Wireless Recycling Protect Data, Environment, & Bottom Line11 Oct, 2011 By: Chris Irion imageSource
Wireless technologies such as smartphones and tablets have become essential tools for leading enterprises. They connect the workforce to our world through email, the Web and social media. They snap photos and shoot video. They run powerful business applications that make us more productive and efficient. In many ways, we can’t work without them.
But what happens to these invaluable tools when it’s time for new technology? Often, a startling transformation occurs: in just one day, a device which was once so critical is simply cast aside as “obsolete” and “worthless.” This happens to thousands of phones everyday.
Each year, more than a billion wireless phones are retired worldwide. Yet surprisingly, only 10% of these phones are recycled. What happens to the rest? Many are crammed into desk drawers, stored in closets or simply thrown away. In the U.S., more than 500 million cell phones are gathering dust right now. If 100 million of these end-of-life cell phones were recycled, we could save enough energy to power more than 18,500 US households with electricity for one year.
Wireless phones contain toxic materials such as lead, mercury, arsenic and flame-retardants. If they are not properly disposed, they can pollute groundwater, damage the environment and endanger our communities. In fact, one mobile phone in a landfill can contaminate up to 40,000 gallons of water.
However, there is another solution. 50% mobile devices still retain resale value, even after 18 months of use, and can be reused in secondary markets where the technologies are valued and needed. Every organization should have a plan to recoup this revenue to help offset the cost of supplying their workforce with the latest technologies.
Businesses & organizations also need a policy in place to make sure their sensitive data does not end up in the wrong hands. Retired business phones retain a tremendous amount of confidential information. They are loaded with contact records, business documents and important correspondence. With the growing use of Blackberry’s, iPhones, iPads, Droids & other smartphones in the enterprise environment, the amount of corporate and personal data stored on each device is staggering.
Today’s organizations are being challenged to address the growing concern over wireless recycling. To do this effectively, they need a comprehensive policy that reflects the gravity of these issues and a serious, ongoing program to put that policy into action.
Tips to maintain a sustainable, secure & profitable mobile phone reuse and recycling program:
1. Know EVERYTHING about your buyback and recycling partner—know THEIR recycling partners.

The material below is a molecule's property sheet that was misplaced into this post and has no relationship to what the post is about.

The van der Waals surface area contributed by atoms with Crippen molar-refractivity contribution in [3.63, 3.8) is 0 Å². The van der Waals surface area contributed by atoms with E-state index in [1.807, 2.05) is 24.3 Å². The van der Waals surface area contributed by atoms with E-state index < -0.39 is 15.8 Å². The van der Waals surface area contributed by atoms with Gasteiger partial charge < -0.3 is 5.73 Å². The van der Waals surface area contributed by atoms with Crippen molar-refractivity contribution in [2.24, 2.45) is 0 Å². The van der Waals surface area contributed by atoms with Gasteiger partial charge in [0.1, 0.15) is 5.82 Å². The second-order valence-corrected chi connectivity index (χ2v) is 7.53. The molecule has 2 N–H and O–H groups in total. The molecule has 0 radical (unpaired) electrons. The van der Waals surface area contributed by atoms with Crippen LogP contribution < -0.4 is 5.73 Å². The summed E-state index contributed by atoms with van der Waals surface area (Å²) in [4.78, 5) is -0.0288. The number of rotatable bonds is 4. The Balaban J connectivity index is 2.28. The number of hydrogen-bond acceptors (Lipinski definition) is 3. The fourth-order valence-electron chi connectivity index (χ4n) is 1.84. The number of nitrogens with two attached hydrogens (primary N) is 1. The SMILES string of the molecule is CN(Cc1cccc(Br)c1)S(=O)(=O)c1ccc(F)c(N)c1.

Our company was calling on an extremely large U.S. financial institution whose representative said that they already had a buyback and recycling solution in place through an “approved vendor,” and that they were receiving a few more dollars per device than we were offering. Having never heard of the vendor, we decided to research the company.
After further investigation, we were able to view a satellite image and street view of the company’s location. We discovered that the vendor was actually a residential address using an unsecure, open garage to collect and refurbish mobile devices to sell on eBay. Needless to say, the institution immediately ceased all business activities with the vendor.
Before choosing any mobile buyback or asset recovery partner, be sure to investigate every aspect of their business process. If they are shipping phones, batteries, accessories, and parts to downstream recycling partners—make certain that these partners are also conducting their business practices in an environmentally responsible manner. Be very wary of any recycling vendor that is vague about their recycling process and downstream partners. You should expect complete transparency of all business practices.
Key questions to ask:
Are you and/or your recycling partners e-Stewards, ISO 14001, or R2 certified? Where are you sending non-reusable phones? What are you doing with the discarded batteries and accessories? Do you have any recent audits of your downstream partners that I can review? Do you shred end-of-life devices on site? Can you provide a detailed reuse and recycling process outline and chart?
2. Read the FINE PRINT in regards to data wiping and security—do they really offer the protection claimed?
There are several mobile buyback and recycling web sites, especially those of consumer-driven companies, claiming “complete data deletion and protection.” However, if you take the time to read the fine print in their terms and conditions, most will state that they take no responsibility for deleting the private data. Be sure to take into consideration model specific wiping processes, quality assurance practices, facility security, hiring policies, and liability insurance, among others, when evaluating a wireless recycling partner’s data security services.
Key questions to ask:
What is your process for removing data from specific device model(s)? What quality assurance testing is done to verify complete data removal—is it simply a spot check or a more comprehensive process? What security measures do you have in place at your facility to make certain our devices are protected (security guard/cameras, exit search & screening, lock-down facilities, etc.)? What liability insurance do you have to protect your clients? What do you do with found SIM cards? Do you perform background screenings of your employees?